Why You Need to Teach Your Children Inclusivity

Raising kids can have its challenging moments. You want your kids to grow up to be kind and compassionate. As they start school, they may notice children different from them. So, it‘s important to teach your kids about inclusivity.

Importance of Learning Inclusion

Diversity can come in many forms, from gender, religion, culture to physical abilities. Children begin to notice these characteristics at a young age, as early as six months. As a toddler, they begin to internalize these differences and reason with them. However, they don’t always act on them. As they grow older, they start to express a preference toward their own race.

Daily interactions and observations shape their views on race and culture. As they enter into their late preschool years, this understanding informs behaviour. Some parents don’t discuss these differences and assume children will form a positive outlook. However, it’s through active exposure and promotion that kids learn inclusivity.

Without this dialogue, you can unintentionally contribute to your child’s formation of stereotypes. When forming thoughts, they’ll only have what they learned from society and the media to reference. Movies and tv shows can negatively influence your child’s biases. For example, Hollywood tends to cast white males as heroes more often. So, this can cause a white child to view children of other races as unequal.

Also, remaining silent on the topic can make your child nervous to ask questions. Without the proper education, your children can form unintended biases. So, it’s critical to expose your children to those different from them. This can help your children better understand the other person.

Prompting inclusion can also reduce the negative effects of social isolation. When kids are excluded, it can impact their mental and physical health. They may start to miss school, have low academic performance or even act out. They may also develop physical ailments like headaches or stomach aches.

Tips to Teach Your Child Inclusivity

Since inclusion is a critical skill for your child to learn, follow these tips to have a successful conversation.

1. Display Inclusive Behavior

Remember, your kids look up to you as a remodel and will intimate your behaviour. Set a positive example by engaging in inclusive activities. When talking with those of a different background, use respectful language. Also, examine your personal biases and be aware of them in social settings.

2. Lift Your Child’s Self-Esteem

To help your child be more compassionate, make sure you foster their self-esteem. Kids with higher self-confidence are more likely to be accepted. Instead of projecting their negative feelings on others, they will display empathy.

To help foster your child’s self-esteem, give them chances to feel capable and confident. Also, shower them with love and affection. Other ways to build up your child’s self-respect are to play with them and limit screen time.

3. Prepare for Any Tough Questions

Many kids ask questions when they don’t understand things. So, be ready to answer these inquiries when discussing racial biases. Consider brainstorming and writing answers to questions you think your child will have. You can even practice what you’re going to say with another adult beforehand.

To have a positive conversation, talk openly even if certain topics feel uncomfortable. Provide your kid with honest but age-appropriate answers. Remember, you may not have all the answers at the time. So, it’s okay to find the information first and then circle back with them.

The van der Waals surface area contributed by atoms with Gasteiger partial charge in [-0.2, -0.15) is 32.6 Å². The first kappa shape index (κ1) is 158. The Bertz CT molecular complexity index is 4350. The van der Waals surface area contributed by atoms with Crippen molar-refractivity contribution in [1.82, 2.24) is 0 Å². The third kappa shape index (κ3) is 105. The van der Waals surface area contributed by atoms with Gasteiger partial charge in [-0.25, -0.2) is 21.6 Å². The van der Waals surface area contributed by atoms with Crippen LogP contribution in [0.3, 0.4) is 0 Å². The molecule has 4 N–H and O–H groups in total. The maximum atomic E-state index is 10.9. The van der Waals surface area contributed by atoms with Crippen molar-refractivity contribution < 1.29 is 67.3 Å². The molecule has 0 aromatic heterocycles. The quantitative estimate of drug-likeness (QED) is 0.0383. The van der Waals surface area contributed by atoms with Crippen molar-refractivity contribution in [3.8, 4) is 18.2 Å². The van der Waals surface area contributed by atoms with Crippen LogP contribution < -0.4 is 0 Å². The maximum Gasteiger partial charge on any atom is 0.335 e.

4. Expose Your Child to Diverse People

When your kid interacts with others, who are different from them, it takes away their initial fear. It can also help them have a deeper understanding and set an example for other children.

While you may be used to filling your social circle with those similar to you, try breaking out of your comfort zone. Consider attending cultural events in your area or travelling. Another way to expose your child to diversity is by visiting your local playground. Suppose there is a child in a wheelchair at the park. Encourage your kid to play with them. There are many activities they can do together, such as wheelchair basketball or Simon says.

5. Emphasize the Similarities

When we’re teaching kids about inclusivity, often, we focus on how others are different. We encourage our children to respect these distinctions. However, emphasizing the similarities can help your child to better connect with others. During the conversation, cite examples, such as similar goals or emotions, among your kid and others.

6. Take Advantage of Literature

Sometimes it can be hard to express your message clearly. This is where children’s books can come in handy. Read stories to your child that celebrate diversity. Having storytime can also be a great way to bond with your kid.

Here are some books embracing differences you may want to check out:

  • Sulwe by Lupita Nyong
  • Whoever You Are by Mem Fox
  • The Colors of Us by Karen Katz
  • Little People Big Dream: Harriet Tubman by Maria Isabel Sanchez Vergara
  • Suki’s Kimono by Chieri Uegaki

7. Embrace Individuality

Encourage your children to view others’ differences as something that makes them unique. Explain to them how things, such as appearance or beliefs, make a person special. Emphasize that everyone has something valuable to offer. By having this mindset, your child is less likely to isolate their classmates.
Why You Should Encourage Your Children to Play With Others

All children want to feel respected by their peers. Although, those who are considered different are often left out from social activities. So, to encourage your child to be inclusive to everyone, it’s essential to have an open discussion with them. Inclusivity is key to making every child feel happy and supported!

*This is a collaborative post*

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